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Due to high levels of E . coli bacteria in the water, swimming and wading are strongly recommended against at English Bay, Jericho, and Sunset Beach in Vancouver. The notice was put into place on Saturday, August 11, after the bacteria count exceeded a level of more than 200 E . coli bacteria per

Swimming at Kits, Sunset beach not a good idea due to E . coli , says health authority. High levels of E . coli bacteria have been identified at all the locations, increasing the risk of gastro-intestinal illness for swimmers , waders, kayakers or anyone who comes in contact with the water. The advisories will be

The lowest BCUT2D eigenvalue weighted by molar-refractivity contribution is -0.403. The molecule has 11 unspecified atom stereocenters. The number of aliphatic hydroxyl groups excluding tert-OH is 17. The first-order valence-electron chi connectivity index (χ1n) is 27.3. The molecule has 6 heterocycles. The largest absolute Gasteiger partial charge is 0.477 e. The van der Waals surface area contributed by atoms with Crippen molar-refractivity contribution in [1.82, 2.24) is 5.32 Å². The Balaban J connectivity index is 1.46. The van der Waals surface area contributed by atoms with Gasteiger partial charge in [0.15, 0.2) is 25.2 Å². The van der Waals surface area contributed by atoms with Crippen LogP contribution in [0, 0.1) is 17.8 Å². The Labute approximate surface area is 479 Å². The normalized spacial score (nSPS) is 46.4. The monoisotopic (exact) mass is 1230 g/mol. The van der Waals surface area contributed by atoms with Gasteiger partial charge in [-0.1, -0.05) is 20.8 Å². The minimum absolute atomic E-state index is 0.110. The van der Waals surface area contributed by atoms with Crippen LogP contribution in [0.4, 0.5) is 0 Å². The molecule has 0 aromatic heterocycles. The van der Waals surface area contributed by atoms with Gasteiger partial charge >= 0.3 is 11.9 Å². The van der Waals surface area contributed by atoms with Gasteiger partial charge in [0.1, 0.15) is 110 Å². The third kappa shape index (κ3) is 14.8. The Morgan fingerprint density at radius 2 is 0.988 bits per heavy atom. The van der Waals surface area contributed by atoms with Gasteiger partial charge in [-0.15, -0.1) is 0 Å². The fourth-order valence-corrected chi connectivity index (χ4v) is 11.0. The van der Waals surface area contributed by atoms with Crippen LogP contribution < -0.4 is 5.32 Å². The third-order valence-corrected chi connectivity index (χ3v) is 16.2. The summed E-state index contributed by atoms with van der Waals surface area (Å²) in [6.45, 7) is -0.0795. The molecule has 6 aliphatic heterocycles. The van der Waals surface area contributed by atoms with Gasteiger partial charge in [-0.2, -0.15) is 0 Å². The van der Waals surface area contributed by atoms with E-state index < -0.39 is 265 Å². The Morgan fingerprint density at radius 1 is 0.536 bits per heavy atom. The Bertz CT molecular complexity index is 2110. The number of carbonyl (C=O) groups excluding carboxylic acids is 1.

E. coli is the same bacteria that can be found on vegetables or in beef. It is of particular concern for vulnerable populations such as kids and seniors.

Elevated E. coli levels prompt swim advisories for Port Stanley’s Little Beach, Erie Rest Beach

Elevated E. coli levels prompt swim advisories for Port Stanley’s Little Beach, Erie Rest Beach The province has a recreational water quality guideline set of 200 E. coli per 100 millilitres of water. Samples are taken weekly on Mondays by the agency, with the results posted on Wednesdays, Pavletic said, adding E. coli is the only type of bacteria tested. Test results posted this week found no harmful levels of the bacteria at other area beaches, including in Port Bruce, Port Burwell, and Port Glasgow. At Port Stanley's Main Beach, where water sampling is done by the municipality, tests conducted this week also found no harmful levels of bacteria, the agency said.